Nietzsche & Rand, Sinners & Criminals

“The Christian resolve to find the world evil and ugly, has made the world evil and ugly.”

 ~ Friedrich Nietzsche

“There’s no way to rule innocent men.
The only power government has is the power to crack down on criminals.
Well, when there aren’t enough criminals, one makes them.
One declares so many things to be a crime
that it becomes impossible for men to live without breaking laws.”

 ~ Ayn Rand 1905-1982

8 thoughts on “Nietzsche & Rand, Sinners & Criminals

  1. Mr. Steele, can you aid my sword to penetrate this without being destroyed?

    This has been on my mind for some time: do you think the formalisation of occupations isn’t an encumbrance to self-development? Kierkegaard and Jung thought the religions were to lead us there and I think something’s there as the predominant theme is rejection of values or the shedding of the vestments of ‘organised life’. But, is it possible when each person is turned into a machine that can produce the laces so well but not the sole?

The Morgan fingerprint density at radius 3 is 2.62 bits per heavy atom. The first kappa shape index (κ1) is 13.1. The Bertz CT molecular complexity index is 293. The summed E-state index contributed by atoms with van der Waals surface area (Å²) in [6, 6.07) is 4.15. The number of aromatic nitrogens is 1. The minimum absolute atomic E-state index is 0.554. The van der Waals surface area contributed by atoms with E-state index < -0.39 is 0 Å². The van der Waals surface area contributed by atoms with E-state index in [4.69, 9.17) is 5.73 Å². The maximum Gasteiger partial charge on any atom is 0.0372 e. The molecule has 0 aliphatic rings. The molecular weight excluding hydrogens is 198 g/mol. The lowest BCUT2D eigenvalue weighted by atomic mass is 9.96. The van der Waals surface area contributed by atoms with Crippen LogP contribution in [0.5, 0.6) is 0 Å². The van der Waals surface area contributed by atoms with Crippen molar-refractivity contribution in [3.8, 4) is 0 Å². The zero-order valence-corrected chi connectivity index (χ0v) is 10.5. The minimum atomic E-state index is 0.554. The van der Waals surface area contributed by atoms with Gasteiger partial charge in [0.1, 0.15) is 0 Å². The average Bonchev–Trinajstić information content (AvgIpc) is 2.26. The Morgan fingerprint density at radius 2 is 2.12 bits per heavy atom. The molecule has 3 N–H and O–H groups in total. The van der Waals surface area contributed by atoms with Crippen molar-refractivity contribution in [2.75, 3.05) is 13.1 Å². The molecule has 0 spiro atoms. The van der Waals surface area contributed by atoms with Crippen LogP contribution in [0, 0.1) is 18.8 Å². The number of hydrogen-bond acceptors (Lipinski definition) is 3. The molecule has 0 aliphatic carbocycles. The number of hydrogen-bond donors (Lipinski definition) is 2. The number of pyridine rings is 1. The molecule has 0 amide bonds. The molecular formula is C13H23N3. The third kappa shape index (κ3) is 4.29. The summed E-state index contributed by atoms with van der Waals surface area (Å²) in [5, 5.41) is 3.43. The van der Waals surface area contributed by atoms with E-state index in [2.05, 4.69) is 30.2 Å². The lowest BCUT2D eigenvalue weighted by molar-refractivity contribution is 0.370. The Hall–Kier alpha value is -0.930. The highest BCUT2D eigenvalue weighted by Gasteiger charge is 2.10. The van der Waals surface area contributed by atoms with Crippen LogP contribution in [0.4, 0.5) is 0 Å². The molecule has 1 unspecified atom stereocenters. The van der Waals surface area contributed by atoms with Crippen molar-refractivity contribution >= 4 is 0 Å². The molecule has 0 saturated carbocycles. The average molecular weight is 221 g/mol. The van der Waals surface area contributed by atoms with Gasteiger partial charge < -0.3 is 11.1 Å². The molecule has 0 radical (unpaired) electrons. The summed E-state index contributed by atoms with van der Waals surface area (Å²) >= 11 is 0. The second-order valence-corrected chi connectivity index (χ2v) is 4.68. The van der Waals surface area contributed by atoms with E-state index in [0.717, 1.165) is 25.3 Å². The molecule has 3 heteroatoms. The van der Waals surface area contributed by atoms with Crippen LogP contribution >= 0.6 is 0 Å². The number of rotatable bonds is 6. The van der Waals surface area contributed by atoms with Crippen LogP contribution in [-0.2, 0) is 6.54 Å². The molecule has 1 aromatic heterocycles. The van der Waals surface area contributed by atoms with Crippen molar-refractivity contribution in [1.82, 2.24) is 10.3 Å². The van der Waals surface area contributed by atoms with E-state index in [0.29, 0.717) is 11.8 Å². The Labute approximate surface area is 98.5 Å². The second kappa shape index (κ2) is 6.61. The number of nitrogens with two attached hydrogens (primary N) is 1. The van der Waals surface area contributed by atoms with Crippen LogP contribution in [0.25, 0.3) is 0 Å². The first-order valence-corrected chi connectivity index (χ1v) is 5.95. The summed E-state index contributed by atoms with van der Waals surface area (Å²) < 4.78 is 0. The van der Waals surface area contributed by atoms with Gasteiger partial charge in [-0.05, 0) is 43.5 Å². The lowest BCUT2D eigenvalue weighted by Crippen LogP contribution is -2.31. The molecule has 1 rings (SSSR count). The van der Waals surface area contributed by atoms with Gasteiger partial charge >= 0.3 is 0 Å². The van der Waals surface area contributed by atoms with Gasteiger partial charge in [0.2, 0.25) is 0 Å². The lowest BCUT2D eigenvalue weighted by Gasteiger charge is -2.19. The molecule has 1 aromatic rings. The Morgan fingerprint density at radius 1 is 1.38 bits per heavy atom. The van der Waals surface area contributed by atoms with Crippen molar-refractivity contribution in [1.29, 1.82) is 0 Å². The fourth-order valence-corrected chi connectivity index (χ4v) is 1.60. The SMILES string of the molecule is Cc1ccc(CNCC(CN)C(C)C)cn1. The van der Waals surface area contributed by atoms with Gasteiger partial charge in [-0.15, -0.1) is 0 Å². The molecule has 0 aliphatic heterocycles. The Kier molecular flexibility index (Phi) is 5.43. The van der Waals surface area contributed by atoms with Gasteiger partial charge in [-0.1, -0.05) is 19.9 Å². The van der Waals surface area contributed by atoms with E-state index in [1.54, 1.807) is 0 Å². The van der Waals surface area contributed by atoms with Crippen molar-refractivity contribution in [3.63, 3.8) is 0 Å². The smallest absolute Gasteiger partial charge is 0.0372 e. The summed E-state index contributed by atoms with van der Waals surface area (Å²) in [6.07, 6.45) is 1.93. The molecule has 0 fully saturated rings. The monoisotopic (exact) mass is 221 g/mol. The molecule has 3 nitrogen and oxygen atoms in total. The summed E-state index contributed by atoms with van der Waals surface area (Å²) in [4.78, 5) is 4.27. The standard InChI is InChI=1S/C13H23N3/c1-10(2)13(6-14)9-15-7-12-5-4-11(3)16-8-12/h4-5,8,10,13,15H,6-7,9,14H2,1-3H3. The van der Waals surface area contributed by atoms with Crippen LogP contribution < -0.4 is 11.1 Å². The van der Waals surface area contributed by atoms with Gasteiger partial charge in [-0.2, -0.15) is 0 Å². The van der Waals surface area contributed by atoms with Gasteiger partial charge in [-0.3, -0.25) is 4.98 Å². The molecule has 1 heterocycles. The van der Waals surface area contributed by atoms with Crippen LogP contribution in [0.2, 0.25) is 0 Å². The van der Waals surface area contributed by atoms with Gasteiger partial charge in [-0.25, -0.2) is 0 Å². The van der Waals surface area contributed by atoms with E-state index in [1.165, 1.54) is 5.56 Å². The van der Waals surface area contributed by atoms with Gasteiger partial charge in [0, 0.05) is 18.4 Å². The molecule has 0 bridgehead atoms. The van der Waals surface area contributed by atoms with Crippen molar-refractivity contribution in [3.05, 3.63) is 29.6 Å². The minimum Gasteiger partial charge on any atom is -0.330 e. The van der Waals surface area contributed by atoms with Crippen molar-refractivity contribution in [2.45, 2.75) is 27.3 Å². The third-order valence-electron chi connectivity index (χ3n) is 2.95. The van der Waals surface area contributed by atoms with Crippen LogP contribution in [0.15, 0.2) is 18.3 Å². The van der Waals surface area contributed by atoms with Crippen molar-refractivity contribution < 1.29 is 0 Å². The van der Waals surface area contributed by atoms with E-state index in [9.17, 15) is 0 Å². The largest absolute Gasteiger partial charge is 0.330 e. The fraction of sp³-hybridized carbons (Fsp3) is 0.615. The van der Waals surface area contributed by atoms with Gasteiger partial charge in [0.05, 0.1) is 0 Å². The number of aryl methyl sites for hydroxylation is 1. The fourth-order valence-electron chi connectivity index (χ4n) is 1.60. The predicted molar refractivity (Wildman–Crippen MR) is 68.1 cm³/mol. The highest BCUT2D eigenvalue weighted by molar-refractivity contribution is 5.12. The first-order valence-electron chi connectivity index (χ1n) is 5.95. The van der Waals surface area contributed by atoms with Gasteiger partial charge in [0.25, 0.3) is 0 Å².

Perhaps, that is the crux of the whole development business for if one is able to give all that up, he really must have some fortitude.

    • I don’t know. Can I? 🙂

      I think formalisation of occupations is essential to modern civilization. I really don’t know if it’s an encumbrance to self-development.